The amount of lithium being produced in North America will not be enough to meet the growing demand for electrical vehicles, but the problem could be alleviated through recycling, a renowned authority on specialty metals said in a recent teaser video for his upcoming presentation at the Mines and Money show in Toronto.
Jack Lifton, senior editor for InvestorIntel Corp. and a consultant, author, and lecturer on technology metals such as cobalt, lithium and graphite, says he is perplexed as to why, when lithium-ion batteries have reached end of life, more are not recycled instead of landfilled. According to an article written by Palladium Energy, the U.S. EPA considers lithium-ion batteries “safe” for disposal in contrast to nickel-cadmium and lead-based battery products.
The article notes the low economic gains to be made from lithium battery recycling, with the scrap value of lithium at least one-tenth of the value of lead.
Another article by Waste Management World acknowledges that electrical vehicle-makers would like to re-use lithium from recycled batteries, but contends that:
[It] does not make any economic sense to recycle the batteries. Batteries contain only a small fraction of lithium carbonate as a percent of weight and are inexpensive compared to cobalt or nickel. The average lithium cost associated with Li-ion battery production is less than 3% of the production cost. Intrinsic value for the Li-ion recycling business currently comes from the valuable metals such as cobalt and nickel that are more highly priced than lithium. Due to less demand for lithium and low prices, almost none of the lithium used in consumer batteries is completely recycled.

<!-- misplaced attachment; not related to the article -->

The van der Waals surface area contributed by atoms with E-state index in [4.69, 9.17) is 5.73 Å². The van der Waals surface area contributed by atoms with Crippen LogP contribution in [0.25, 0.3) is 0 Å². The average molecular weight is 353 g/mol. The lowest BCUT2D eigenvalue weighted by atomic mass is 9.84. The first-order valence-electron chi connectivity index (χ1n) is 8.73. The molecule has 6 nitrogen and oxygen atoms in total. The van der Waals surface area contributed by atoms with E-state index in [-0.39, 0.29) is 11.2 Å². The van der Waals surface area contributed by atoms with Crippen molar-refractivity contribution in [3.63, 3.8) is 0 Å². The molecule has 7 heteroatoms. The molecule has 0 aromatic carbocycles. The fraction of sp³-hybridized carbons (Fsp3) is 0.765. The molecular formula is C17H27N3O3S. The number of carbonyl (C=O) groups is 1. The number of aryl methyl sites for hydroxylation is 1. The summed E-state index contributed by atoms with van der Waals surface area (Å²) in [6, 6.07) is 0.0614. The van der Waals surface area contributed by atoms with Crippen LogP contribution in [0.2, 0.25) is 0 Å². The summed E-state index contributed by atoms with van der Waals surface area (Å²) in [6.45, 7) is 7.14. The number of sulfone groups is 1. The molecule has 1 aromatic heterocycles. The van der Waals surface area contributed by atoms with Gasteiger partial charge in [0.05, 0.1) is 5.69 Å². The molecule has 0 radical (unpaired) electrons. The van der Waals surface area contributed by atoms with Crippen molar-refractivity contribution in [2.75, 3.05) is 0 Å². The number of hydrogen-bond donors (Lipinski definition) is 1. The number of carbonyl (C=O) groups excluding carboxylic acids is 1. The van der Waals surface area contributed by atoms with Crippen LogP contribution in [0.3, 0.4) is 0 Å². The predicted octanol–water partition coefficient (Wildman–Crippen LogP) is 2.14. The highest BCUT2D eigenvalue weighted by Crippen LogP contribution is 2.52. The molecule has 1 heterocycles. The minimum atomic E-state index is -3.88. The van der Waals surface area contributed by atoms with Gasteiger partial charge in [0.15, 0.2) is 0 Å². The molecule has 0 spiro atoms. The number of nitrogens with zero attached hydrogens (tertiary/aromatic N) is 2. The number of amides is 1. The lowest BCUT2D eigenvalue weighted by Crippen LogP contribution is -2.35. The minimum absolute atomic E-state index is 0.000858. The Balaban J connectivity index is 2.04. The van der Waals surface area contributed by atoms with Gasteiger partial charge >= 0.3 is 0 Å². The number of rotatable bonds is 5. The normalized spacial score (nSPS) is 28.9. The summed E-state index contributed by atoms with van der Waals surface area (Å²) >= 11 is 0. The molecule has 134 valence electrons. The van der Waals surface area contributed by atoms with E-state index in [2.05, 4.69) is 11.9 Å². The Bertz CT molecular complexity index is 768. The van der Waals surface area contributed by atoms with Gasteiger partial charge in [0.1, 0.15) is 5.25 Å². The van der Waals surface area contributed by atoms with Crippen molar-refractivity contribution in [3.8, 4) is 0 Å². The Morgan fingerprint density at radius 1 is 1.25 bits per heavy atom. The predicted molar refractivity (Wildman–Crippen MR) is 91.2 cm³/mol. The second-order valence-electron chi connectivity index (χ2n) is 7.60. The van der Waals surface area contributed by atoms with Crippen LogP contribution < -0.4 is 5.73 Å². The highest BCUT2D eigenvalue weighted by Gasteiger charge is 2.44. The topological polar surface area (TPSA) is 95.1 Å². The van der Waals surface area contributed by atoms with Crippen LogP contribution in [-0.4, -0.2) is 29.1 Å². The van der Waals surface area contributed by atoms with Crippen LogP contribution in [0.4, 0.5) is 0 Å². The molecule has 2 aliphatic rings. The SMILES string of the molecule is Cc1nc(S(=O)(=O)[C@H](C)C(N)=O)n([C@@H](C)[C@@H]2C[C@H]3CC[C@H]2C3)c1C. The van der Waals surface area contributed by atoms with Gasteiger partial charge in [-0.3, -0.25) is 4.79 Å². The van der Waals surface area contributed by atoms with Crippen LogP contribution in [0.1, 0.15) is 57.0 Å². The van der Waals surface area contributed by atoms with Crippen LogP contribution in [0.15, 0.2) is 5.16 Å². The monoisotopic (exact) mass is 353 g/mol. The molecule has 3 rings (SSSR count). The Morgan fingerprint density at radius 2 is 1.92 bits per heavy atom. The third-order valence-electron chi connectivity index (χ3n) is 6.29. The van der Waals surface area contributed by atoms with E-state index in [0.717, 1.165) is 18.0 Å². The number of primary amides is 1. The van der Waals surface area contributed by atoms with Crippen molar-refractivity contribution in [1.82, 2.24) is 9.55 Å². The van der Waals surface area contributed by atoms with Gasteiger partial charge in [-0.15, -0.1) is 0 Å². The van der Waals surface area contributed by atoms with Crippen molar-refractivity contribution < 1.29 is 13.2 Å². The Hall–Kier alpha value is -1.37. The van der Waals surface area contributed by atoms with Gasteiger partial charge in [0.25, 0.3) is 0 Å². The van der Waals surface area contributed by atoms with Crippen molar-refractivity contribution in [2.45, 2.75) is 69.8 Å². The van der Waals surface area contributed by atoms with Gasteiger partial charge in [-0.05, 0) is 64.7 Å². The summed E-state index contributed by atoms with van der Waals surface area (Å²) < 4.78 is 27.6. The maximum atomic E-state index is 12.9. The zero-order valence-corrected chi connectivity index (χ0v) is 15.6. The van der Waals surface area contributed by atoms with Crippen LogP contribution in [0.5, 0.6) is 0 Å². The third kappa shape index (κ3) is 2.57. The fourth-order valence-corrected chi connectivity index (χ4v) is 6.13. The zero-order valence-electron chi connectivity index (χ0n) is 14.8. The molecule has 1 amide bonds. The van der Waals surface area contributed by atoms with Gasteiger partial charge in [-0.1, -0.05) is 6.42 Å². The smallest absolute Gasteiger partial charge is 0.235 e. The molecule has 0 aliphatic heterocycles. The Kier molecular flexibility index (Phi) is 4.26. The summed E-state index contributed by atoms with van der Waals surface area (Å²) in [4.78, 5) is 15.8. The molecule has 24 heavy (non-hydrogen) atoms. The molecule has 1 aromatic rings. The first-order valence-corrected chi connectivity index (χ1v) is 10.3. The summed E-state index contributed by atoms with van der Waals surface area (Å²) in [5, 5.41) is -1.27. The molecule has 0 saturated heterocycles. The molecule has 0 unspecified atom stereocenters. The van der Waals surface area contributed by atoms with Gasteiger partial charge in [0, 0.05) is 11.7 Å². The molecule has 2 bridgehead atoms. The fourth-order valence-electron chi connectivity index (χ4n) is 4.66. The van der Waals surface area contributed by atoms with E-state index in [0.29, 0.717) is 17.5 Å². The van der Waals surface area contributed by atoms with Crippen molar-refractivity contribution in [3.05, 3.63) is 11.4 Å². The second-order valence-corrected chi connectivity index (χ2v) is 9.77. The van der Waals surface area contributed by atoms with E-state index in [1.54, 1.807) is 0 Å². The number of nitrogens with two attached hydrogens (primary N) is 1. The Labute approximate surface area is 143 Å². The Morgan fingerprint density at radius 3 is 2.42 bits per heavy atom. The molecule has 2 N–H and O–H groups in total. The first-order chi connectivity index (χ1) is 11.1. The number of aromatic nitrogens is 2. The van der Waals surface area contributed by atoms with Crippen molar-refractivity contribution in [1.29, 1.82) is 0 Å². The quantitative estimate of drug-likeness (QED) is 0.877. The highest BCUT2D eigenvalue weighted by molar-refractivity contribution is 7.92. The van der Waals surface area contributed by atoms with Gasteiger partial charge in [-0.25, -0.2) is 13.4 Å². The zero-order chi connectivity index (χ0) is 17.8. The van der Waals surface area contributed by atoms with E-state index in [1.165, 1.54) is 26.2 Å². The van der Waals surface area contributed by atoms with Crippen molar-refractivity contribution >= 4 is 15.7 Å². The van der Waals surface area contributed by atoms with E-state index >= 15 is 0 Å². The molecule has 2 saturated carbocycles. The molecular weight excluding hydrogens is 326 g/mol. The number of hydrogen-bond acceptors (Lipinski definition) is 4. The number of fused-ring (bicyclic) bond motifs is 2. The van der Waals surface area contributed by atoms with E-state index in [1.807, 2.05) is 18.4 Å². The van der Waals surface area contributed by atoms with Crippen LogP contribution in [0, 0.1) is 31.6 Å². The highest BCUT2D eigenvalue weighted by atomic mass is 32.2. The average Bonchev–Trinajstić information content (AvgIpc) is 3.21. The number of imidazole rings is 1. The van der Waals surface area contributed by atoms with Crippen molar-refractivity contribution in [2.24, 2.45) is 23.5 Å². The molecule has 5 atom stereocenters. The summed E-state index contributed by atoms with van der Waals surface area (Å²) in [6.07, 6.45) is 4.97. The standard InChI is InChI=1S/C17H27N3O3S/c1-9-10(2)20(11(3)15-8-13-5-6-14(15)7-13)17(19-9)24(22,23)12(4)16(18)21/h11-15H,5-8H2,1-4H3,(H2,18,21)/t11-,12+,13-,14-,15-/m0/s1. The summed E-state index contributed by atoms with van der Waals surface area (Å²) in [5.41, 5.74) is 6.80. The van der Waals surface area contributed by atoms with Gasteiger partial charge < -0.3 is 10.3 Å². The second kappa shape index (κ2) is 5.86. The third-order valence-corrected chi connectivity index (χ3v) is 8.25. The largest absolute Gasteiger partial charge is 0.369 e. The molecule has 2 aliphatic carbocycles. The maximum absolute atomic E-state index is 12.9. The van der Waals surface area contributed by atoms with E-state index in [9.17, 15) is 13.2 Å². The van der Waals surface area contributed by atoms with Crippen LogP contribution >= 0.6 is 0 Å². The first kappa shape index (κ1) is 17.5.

However according to Lifton, using more recycled lithium could help to alleviate what he believes is a growing continental shortage of lithium for electric vehicles:
“We don’t produce enough lithium, cobalt or spherical graphite in North America to make even a fraction of the vehicles Mr. Musk tells us he’s going to be making by 2018,” he says in the Skype interview. “I’ve got big news for everybody watching: There are at least 20 or 25 direct-electrically powered and hybrids coming onto the market in the next five or six years. They’re coming from Europe, the US, Japan, China and Korea.”
Lifton says many in the industry are aware of the problem, but “Nobody’s doing anything they’re just talking about it.” He says recycling the batteries would not only conserve the metal that goes into the batteries, but the energy that goes into producing the vehicles, in the same way that the steel industry uses recycled steel as an input because it takes less energy than iron ore and coal to produce steel.
About 70 percent of the world’s lithium deposits are concentrated in Argentina, Bolivia and Chile. The U.S. currently imports over 80% of the lithium it uses.
Tesla officials on Thursday said the company’s Gigafactory under construction east of Las Vegas is expected to begin producing lithium-ion batteries late this year for the electric car maker’s Model 3, Las Vegas Review-Journal reported.
Japan and South Korea have both recorded record high levels of lithium-ion battery exports in H1 2016, as auto companies ramp up battery consumption to power new all-electric offerings, Benchmark Mineral Intelligence said a month ago. Lithium-ion battery shipments from Japan – the world’s leading producer – topped 33,500 tonnes in H1, up 17% from the second half of 2015 and over 31% year on year.